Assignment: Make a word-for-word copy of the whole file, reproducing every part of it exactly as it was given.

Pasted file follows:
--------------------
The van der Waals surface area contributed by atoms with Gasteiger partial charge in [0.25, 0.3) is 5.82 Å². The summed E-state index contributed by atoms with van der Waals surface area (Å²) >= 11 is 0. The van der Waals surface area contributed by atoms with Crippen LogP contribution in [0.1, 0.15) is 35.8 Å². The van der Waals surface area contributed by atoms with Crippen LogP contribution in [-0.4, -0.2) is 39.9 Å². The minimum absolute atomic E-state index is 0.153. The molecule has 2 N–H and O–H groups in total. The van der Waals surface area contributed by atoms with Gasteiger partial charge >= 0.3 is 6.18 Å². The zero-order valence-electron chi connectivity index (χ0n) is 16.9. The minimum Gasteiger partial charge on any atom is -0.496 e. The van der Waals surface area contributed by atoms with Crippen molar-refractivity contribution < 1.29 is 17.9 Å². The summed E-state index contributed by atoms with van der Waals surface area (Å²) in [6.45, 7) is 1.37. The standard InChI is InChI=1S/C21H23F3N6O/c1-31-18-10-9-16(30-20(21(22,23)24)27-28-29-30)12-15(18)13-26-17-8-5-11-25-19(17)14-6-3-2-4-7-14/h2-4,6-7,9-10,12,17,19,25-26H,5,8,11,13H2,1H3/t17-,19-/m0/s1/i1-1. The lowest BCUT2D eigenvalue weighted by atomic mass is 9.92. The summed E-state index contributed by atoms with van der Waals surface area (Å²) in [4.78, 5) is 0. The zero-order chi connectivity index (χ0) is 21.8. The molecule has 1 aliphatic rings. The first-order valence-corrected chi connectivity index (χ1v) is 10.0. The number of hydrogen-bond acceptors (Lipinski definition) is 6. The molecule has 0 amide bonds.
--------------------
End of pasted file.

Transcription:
The van der Waals surface area contributed by atoms with Gasteiger partial charge in [0.25, 0.3) is 5.82 Å². The summed E-state index contributed by atoms with van der Waals surface area (Å²) >= 11 is 0. The van der Waals surface area contributed by atoms with Crippen LogP contribution in [0.1, 0.15) is 35.8 Å². The van der Waals surface area contributed by atoms with Crippen LogP contribution in [-0.4, -0.2) is 39.9 Å². The minimum absolute atomic E-state index is 0.153. The molecule has 2 N–H and O–H groups in total. The van der Waals surface area contributed by atoms with Gasteiger partial charge >= 0.3 is 6.18 Å². The zero-order valence-electron chi connectivity index (χ0n) is 16.9. The minimum Gasteiger partial charge on any atom is -0.496 e. The van der Waals surface area contributed by atoms with Crippen molar-refractivity contribution < 1.29 is 17.9 Å². The summed E-state index contributed by atoms with van der Waals surface area (Å²) in [6.45, 7) is 1.37. The standard InChI is InChI=1S/C21H23F3N6O/c1-31-18-10-9-16(30-20(21(22,23)24)27-28-29-30)12-15(18)13-26-17-8-5-11-25-19(17)14-6-3-2-4-7-14/h2-4,6-7,9-10,12,17,19,25-26H,5,8,11,13H2,1H3/t17-,19-/m0/s1/i1-1. The lowest BCUT2D eigenvalue weighted by atomic mass is 9.92. The summed E-state index contributed by atoms with van der Waals surface area (Å²) in [4.78, 5) is 0. The zero-order chi connectivity index (χ0) is 21.8. The molecule has 1 aliphatic rings. The first-order valence-corrected chi connectivity index (χ1v) is 10.0. The number of hydrogen-bond acceptors (Lipinski definition) is 6. The molecule has 0 amide bonds.